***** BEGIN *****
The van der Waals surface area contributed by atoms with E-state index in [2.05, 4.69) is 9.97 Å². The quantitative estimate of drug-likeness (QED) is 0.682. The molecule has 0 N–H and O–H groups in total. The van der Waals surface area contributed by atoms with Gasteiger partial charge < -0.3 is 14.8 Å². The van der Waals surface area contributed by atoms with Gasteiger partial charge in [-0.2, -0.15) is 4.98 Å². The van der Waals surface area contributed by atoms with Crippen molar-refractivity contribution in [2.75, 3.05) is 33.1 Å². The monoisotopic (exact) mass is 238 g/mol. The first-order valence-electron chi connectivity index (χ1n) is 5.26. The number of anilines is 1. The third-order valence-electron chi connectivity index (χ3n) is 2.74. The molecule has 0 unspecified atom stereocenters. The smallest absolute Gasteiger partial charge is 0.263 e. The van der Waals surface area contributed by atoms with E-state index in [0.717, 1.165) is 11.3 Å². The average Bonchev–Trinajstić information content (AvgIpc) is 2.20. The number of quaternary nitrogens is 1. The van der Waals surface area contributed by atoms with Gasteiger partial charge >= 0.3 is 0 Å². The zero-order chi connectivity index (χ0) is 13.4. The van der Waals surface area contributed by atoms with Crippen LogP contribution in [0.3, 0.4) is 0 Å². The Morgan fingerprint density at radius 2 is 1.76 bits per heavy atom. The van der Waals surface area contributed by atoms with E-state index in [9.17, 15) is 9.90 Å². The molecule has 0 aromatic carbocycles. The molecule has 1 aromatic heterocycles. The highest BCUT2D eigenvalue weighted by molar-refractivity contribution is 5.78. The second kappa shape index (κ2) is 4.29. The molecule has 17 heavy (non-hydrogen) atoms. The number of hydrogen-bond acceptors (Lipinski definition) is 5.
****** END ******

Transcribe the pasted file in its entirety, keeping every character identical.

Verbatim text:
The van der Waals surface area contributed by atoms with E-state index in [2.05, 4.69) is 9.97 Å². The quantitative estimate of drug-likeness (QED) is 0.682. The molecule has 0 N–H and O–H groups in total. The van der Waals surface area contributed by atoms with Gasteiger partial charge < -0.3 is 14.8 Å². The van der Waals surface area contributed by atoms with Gasteiger partial charge in [-0.2, -0.15) is 4.98 Å². The van der Waals surface area contributed by atoms with Crippen molar-refractivity contribution in [2.75, 3.05) is 33.1 Å². The monoisotopic (exact) mass is 238 g/mol. The first-order valence-electron chi connectivity index (χ1n) is 5.26. The number of anilines is 1. The third-order valence-electron chi connectivity index (χ3n) is 2.74. The molecule has 0 unspecified atom stereocenters. The smallest absolute Gasteiger partial charge is 0.263 e. The van der Waals surface area contributed by atoms with E-state index in [0.717, 1.165) is 11.3 Å². The average Bonchev–Trinajstić information content (AvgIpc) is 2.20. The number of quaternary nitrogens is 1. The van der Waals surface area contributed by atoms with Gasteiger partial charge >= 0.3 is 0 Å². The zero-order chi connectivity index (χ0) is 13.4. The van der Waals surface area contributed by atoms with Crippen LogP contribution in [0.3, 0.4) is 0 Å². The Morgan fingerprint density at radius 2 is 1.76 bits per heavy atom. The van der Waals surface area contributed by atoms with E-state index in [9.17, 15) is 9.90 Å². The molecule has 0 aromatic carbocycles. The molecule has 1 aromatic heterocycles. The highest BCUT2D eigenvalue weighted by molar-refractivity contribution is 5.78. The second kappa shape index (κ2) is 4.29. The molecule has 17 heavy (non-hydrogen) atoms. The number of hydrogen-bond acceptors (Lipinski definition) is 5.